Ultimately, the real world change of Faction Wars is to get people to choose not to own guns. But that’s a bit broad for this, so we need to dig deeper – what exactly changes in their mind that would make people choose not to own guns? Back to the game, the only way to win it is if everybody chooses not to own a gun. The motivation for each of the factions boils down to them wanting to protect themselves, and without a gun, they cannot do that. Or so they think. At this point, it becomes clear that we want to bring about a change in people’s belief that owning a gun does not mean you can protect yourself or the people you care about.
The How is more tricky, and is not to be mixed up with the Design. This is the overarching strategy which you’ll be using to deliver your game. In the case of Faction Wars, there is irony in the fact that the more people whose characters own a gun for protection, the greater the probability of all of them dying. Satire, basically.
As for the Design, this is sort of like giving an overview of what the players will be experiencing in the game. To win Faction Wars, the players all need to choose, separately, not to own a gun. But why would any rational person choose that option, if that means taking the risk of being the only (or one of the few) gun-less person in the game, and putting yourself at the mercy of the bad guys? Society might be safer as a whole, but so what! I want my character to survive! If you think about it, this is exactly what the Prisoner’s Dilemma is about.
Once all the ideas are in the above format, we need to ask ourselves the following questions:
Is the What for your idea really valuable?
Does the How lead to the What?
Does the Design lead to the How?
Does the game have transfer?
One. Using Faction Wars as the example, its intended change is definitely valuable, because guns = defense is a problematic belief. Owning a gun might make you as an individual feel safer, but collectively, as a society, increases the risk of gun violence. No, this is not an assumption we made; it’s based on research.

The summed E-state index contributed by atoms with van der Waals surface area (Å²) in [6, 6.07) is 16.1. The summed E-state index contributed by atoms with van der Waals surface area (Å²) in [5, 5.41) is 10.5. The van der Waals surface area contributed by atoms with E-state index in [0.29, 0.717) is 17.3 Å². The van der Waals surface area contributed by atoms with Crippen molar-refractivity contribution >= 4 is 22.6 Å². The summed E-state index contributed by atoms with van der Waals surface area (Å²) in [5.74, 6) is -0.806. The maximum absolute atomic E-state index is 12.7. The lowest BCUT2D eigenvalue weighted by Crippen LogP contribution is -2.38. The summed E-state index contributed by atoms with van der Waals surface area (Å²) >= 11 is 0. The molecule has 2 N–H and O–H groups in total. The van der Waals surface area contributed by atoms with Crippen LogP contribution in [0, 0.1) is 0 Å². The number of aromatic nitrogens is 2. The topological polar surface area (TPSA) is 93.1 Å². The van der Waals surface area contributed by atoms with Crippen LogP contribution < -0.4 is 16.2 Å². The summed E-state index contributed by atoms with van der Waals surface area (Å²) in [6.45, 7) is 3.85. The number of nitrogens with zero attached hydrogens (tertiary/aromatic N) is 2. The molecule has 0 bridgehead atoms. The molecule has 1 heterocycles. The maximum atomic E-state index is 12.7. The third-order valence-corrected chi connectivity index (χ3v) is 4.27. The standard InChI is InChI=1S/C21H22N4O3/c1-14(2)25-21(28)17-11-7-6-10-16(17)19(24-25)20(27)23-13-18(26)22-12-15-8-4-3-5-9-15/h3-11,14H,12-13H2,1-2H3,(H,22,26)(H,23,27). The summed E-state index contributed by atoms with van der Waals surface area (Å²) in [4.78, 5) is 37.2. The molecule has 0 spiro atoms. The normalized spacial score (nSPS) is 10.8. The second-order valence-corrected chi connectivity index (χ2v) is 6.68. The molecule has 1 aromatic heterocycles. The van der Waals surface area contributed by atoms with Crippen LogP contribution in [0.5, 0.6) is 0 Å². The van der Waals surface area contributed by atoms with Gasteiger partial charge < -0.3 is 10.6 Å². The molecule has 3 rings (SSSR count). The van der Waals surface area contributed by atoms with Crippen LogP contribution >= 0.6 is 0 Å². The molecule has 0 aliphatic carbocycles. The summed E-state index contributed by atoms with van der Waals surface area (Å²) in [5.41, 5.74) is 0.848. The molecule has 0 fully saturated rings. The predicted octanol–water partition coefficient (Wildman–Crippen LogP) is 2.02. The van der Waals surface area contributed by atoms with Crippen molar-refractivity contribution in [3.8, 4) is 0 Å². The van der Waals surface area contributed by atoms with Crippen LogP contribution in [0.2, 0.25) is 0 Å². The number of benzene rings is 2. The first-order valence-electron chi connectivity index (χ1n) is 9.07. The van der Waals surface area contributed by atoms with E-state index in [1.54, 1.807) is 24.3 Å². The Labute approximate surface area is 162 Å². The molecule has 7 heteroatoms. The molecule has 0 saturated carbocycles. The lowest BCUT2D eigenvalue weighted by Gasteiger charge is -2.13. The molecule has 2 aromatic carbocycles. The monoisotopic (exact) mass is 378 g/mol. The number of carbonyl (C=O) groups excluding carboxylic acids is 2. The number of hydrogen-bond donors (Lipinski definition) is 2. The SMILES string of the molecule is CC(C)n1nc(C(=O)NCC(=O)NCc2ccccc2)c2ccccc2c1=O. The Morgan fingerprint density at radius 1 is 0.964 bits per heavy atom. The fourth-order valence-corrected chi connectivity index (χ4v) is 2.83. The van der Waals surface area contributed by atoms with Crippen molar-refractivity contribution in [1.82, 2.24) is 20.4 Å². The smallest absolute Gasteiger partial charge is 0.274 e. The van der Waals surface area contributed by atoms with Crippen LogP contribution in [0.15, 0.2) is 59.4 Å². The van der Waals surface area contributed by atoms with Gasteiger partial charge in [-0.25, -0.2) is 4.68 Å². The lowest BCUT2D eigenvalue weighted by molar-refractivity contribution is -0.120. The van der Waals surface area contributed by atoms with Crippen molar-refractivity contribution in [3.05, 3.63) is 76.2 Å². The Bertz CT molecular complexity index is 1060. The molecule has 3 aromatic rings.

Two. Can using satire bring about this change? Potentially, because the irony and exaggerated consequence of everybody dying in the end does help to expose the problems with this belief.
Three. Will using the Prisoner’s Dilemma as a mechanic help with our chosen strategy? Yup. Assuming the players are rational people who want to win the game, it is likely that on their first playthrough, most people will choose to own a gun given the motivation and background story/info the game provides. This automatically sets the game up for failure, which is when the game’s satirical nature shines through.
Four. What about the transfer of change to the real world? The game leads the player to deduce that their character owning a gun might not mean it can defend itself. This in-game conclusion is similar enough to the real world change we are after that the game stands a pretty decent chance.
If the game idea gets a solid yes for all four questions, then good for you! If the idea has a couple of maybes, then it needs some more thought, and goes into the idea iteration pile. If you get lots of nos, you probably don’t want to use that idea. Note though, that sometimes just refining the What, How, and Design while keeping the idea the same can change a no to a yes.
At this stage, you should have at least 3-5 ideas which passed the above criteria. Any less means your original pool of ideas was too small, and it is recommended to go back to brainstorming. Our group ended up with six ideas and a hugely messy, yet satisfying, whiteboard.
Narrowing down our ideas. Pink = idea description, orange = fail, yellow = pass.
With the narrowed down ideas comes the opportunity for anybody in the group to veto an idea, without needing to give a reason. This last part is important, and you should only veto something if you really dread working on it / believe it’s not possible to implement given the constraints of your resources (let’s fly to the moon!). Not really liking that idea / wanting your idea to be chosen instead are invalid reasons. This requires trust in your team members, because whether they want to share their reasons for vetoing an idea is completely up to them. My team didn’t veto any ideas.
Lastly, from the remaining ideas, just pick a few to prototype! At this point, it really doesn’t matter which idea you pick, as all are above bar ideas. If one idea somehow doesn’t work, there are still others to fall back on. My team was really excited about one idea in particular (see the idea with two yellow stickys?), so we decided to go with that.
And that’s it! Hope this helps (:
P.S. if you’re wondering what my stand on this issue is: I think all guns should be banned. Why? Because I’m Singaporean and I think everything which causes problems should be banned, like chewing gum 😉